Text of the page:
Rules of origin
To claim preferential rates of duty, your product must originate in the EU or UK (as the exporting country). You are allowed to include goods originating from the Rest of the World (ROW) however there are strict guidelines per commodity as to what percentage of ROW goods can be used in the manufacturing process for the goods to still qualify for preference.
Goods of different origins in the same shipment
You can claim preference for different goods on the same document. You’ll need to clearly identify the goods that are originating and non-originating. There is no fixed method for doing this - the only requirement is that those goods are clearly indicated.
Example if you have Chinese origin goods, French origin goods and GB origin goods in the same shipment, you must identify the origin per goods line.
The rules of origin allow for GB and EU goods to qualify for preference, so the goods of GB and FR goods will attract a zero duty rate (as long as not a product with a commodity code which attracts duty regardless), the goods of Chinese origin will incur duty…your still apply the statement of origin to the whole invoice.
To benefit from preferential tariffs when importing into the UK from the EU (or importing into the EU from the UK), the importer is required to hold proof that the goods comply with the rules of origin.
You’ll be entitled to claim the preferential rate of duty if you have either:
- a statement on origin that the product qualifies by nature of its origin made out by the exporter and displayed in a commercial export document (usually the commercial invoice)
- the importer’s knowledge that the product is originating
Importers knowledge – what does it mean?
‘Importers knowledge’ allows the importer to claim preferential tariff treatment based on evidence they hold about the originating status of imported products. This evidence must be in the importer’s possession, be in form of supporting documents or records which may be provided by the exporter or producer and provide evidence that the product qualifies as originating.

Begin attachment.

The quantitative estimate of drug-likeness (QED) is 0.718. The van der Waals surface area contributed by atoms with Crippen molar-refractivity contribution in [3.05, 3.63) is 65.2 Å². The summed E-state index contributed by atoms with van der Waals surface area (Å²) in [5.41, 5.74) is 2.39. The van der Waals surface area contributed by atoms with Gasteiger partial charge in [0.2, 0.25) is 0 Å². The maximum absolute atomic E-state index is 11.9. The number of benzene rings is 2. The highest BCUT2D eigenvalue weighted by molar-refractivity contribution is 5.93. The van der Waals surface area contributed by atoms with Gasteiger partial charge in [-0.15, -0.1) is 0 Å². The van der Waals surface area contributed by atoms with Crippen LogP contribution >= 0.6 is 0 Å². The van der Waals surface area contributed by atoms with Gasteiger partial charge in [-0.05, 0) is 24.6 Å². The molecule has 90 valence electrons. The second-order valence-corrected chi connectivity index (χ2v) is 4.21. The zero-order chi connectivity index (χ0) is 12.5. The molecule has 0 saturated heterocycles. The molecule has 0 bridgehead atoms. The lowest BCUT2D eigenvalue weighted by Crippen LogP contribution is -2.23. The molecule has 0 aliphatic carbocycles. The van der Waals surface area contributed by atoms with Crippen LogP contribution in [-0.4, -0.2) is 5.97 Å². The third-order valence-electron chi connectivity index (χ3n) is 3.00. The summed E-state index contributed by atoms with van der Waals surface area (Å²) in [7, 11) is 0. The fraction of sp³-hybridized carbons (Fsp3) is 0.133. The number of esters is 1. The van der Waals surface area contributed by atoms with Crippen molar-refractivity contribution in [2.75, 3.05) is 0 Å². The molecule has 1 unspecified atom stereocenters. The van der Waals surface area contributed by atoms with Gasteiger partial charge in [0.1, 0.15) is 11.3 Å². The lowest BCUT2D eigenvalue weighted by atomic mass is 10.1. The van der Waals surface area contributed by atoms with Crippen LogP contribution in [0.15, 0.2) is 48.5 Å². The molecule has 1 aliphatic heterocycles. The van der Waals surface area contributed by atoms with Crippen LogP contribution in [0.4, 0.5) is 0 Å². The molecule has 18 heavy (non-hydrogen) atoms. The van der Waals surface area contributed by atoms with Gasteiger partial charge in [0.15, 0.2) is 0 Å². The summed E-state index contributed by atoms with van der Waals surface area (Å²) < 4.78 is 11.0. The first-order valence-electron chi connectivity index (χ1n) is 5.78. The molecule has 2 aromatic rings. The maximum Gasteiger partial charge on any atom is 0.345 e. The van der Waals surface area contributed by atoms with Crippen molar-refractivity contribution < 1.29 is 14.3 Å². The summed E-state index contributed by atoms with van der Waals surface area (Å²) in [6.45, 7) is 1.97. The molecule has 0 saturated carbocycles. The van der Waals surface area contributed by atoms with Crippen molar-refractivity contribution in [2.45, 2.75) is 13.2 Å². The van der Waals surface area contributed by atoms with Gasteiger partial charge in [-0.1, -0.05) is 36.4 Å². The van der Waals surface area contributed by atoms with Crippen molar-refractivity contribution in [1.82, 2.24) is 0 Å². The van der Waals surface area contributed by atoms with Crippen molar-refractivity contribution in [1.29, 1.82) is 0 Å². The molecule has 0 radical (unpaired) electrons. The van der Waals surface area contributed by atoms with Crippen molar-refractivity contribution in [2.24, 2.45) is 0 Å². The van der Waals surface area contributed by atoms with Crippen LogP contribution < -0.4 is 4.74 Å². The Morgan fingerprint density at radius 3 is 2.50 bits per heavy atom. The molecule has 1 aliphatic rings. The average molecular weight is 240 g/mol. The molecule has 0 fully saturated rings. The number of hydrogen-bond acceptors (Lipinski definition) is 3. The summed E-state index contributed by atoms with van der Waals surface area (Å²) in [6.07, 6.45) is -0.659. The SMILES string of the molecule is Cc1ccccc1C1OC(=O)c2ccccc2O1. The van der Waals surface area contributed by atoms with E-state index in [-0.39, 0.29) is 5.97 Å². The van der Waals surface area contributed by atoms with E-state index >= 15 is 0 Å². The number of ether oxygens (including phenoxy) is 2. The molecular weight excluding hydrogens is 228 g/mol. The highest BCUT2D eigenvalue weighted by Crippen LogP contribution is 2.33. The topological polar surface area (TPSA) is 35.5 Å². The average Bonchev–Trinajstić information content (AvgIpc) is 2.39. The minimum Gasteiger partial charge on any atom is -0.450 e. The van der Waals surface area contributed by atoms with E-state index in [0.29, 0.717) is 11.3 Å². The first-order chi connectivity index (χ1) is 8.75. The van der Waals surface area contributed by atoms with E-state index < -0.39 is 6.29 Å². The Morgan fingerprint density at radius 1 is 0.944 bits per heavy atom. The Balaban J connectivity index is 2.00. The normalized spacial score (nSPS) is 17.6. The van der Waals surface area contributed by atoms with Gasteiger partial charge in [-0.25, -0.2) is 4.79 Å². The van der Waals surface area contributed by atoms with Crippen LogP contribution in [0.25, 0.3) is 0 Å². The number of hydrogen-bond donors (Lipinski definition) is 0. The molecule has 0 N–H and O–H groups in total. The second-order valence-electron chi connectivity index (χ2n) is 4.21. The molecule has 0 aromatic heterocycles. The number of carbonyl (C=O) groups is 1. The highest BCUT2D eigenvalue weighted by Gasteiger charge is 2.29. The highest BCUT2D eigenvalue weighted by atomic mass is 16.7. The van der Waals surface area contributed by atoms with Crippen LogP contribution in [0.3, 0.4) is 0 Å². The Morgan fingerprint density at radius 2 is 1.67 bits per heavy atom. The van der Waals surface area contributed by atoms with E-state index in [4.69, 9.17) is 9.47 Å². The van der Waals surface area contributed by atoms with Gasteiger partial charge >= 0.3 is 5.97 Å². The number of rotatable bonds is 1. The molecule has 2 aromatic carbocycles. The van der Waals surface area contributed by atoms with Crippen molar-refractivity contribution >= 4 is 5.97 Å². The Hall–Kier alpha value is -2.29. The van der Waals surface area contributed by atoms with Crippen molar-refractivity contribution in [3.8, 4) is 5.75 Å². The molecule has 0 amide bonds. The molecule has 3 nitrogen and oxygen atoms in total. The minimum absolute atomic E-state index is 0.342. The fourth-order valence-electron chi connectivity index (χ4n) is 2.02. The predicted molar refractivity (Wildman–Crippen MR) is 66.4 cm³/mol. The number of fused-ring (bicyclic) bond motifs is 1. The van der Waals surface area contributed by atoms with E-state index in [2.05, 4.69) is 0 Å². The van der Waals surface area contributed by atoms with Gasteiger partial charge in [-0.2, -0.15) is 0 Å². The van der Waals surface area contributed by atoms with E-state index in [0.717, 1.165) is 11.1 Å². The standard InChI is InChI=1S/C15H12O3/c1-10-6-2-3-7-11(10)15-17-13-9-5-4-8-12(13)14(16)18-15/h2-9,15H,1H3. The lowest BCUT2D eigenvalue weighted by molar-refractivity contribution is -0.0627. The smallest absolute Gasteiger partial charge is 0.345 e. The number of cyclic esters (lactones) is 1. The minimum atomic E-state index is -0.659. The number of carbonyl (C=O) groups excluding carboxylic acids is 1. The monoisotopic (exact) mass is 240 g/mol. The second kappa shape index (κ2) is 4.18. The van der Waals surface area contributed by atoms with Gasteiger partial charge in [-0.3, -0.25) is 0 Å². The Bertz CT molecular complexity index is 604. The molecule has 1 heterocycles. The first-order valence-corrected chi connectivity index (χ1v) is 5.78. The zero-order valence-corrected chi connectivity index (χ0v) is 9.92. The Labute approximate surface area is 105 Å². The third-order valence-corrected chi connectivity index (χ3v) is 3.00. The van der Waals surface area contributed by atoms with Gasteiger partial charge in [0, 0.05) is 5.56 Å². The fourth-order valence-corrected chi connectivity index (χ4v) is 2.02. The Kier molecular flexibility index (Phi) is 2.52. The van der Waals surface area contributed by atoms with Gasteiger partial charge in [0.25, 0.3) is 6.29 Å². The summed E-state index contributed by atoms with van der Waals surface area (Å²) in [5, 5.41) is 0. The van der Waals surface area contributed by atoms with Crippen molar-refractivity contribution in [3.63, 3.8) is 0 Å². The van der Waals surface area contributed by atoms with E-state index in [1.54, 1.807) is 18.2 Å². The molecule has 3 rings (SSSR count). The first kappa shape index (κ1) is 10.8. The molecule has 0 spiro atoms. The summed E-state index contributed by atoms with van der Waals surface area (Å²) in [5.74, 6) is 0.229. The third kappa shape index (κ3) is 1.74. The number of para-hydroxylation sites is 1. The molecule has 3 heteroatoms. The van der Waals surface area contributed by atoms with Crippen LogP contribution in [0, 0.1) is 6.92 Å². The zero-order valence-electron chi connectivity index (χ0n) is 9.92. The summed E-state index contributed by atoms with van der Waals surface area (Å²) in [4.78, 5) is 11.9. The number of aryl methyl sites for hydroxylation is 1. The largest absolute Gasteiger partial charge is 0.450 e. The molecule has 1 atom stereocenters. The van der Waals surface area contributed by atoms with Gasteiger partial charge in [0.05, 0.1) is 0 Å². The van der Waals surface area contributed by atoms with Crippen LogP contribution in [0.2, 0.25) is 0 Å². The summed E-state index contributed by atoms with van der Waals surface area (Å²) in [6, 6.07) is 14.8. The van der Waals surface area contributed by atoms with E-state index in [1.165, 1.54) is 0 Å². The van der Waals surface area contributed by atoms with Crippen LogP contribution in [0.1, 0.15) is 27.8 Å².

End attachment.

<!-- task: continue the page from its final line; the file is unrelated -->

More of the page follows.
As the importer is making a claim using their own knowledge, no statement on origin has to be provided by the exporter or producer, but the importer must inform us if they intend to claim preference using this method so that we can clause the import declaration accordingly. You need to be confident that the goods meet the rules of origin and if prompted by customs the importer you must make every effort to obtain suppliers declarations retrospectively. You are currently allowed to use Importer’s Knowledge until 31/12/2021.
Statement on origin and the Exporter’s Reference Number.
As previous e-mail, the text for a statement of origin is below. It can be found in Annex ORIG-4 of the EU-UK Trade and Cooperation Agreement
When exporting to the EU you must include your EORI number in any statement you issue to your EU customer, regardless of the value. For example shipping from UK to ROI.
You do need to insert your EORI number into the statement of origin even though it appears elsewhere in the document.
When exporting from the EU to the UK a statement of origin can be inserted into the commercial invoice by the EU supplier/exporter where the value of the consignment is 6,000 euros (currently £5,700) or less. It does not need an Exporter Reference Number.
If the value of the goods is above this amount the EU exporter must have a Registered Exporter (REX) number and include it in the statement. This is important to consider if you are creating a commercial invoice, where preference is claimed, on behalf of your German business for example.